Caprice for the King
King Rudolph chortled at my painted jest–
his radish rabbit teeth, his pea-green pods
for eyelids, his vegetation-muscled chest.
I dubbed him Vertummus, the Roman god
of metamorphoses and growing things.
Curiosities and alchemy
drew Rudolph more than statecraft, and the king
collected things with odd vitality.
Turning up in turnip, artichoke,
cabbage, apples, leeks, and spikes of grain,
he sees he is grotesque–in part a joke,
but too, a novel god. The king’s domain
in Europe has grown to growing crops? I know
that painters profit when regal egos grow.
Barbara Lydecker Crane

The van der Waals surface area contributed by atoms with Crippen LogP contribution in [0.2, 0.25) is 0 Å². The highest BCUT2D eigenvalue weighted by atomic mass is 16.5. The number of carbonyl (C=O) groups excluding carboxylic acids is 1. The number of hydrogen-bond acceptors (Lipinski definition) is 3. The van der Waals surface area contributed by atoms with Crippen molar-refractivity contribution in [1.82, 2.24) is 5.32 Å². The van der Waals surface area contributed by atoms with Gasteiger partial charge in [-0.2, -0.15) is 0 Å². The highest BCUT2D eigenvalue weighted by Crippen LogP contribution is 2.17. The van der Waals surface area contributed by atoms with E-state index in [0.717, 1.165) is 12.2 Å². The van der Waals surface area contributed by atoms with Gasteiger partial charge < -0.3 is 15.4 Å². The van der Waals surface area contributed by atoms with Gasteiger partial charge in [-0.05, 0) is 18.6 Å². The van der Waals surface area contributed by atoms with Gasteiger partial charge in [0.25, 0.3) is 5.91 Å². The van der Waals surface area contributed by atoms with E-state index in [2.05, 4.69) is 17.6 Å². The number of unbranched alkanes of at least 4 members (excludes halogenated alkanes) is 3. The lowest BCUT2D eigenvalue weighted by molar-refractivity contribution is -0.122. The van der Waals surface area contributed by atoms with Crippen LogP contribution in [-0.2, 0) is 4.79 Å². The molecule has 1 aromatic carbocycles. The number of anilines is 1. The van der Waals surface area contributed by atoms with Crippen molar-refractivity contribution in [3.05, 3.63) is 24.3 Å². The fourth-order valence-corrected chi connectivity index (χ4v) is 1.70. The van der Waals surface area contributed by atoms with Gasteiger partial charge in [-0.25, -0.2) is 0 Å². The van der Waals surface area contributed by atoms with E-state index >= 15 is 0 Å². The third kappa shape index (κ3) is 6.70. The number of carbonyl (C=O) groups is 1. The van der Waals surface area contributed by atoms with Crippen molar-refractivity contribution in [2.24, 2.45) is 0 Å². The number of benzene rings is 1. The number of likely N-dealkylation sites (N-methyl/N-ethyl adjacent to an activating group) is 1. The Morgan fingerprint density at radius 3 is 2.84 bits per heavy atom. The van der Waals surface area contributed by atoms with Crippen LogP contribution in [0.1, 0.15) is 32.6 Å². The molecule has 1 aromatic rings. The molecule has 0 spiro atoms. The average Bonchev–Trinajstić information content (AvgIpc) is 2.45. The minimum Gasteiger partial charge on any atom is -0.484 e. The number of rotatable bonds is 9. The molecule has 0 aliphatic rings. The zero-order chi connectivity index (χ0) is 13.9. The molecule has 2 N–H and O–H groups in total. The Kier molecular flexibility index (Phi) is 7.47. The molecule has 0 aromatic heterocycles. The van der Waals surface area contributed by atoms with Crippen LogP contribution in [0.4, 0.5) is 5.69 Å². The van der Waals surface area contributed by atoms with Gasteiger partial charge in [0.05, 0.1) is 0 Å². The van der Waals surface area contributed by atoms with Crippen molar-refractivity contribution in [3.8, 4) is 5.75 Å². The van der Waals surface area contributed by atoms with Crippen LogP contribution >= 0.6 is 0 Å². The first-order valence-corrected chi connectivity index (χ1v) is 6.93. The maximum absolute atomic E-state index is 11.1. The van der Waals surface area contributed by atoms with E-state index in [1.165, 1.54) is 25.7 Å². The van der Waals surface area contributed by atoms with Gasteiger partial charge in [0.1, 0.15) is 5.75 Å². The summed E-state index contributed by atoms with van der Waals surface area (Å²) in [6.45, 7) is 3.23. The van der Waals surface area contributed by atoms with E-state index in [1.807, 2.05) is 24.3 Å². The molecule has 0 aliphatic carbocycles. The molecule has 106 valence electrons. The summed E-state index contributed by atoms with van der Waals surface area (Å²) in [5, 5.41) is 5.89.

Barbara Lydecker Crane, a finalist for the 2017 and the 2019 Rattle Poetry Prize, has won awards from the Maria Faust Sonnet Contest, the Helen Schaible Sonnet Contest, and others. She has published three chapbooks: Zero Gravitas (White Violet Press, 2012), Alphabetricks (Daffydowndilly Press, 2013), and BackWords Logic (Local Gems Press, 2017). Her poems have appeared in Ekphrastic Review, First Things, Light, Lighten-Up-Online, Measure, Rattle, Think, Writer’s Almanac, and several anthologies. She is also an artist.
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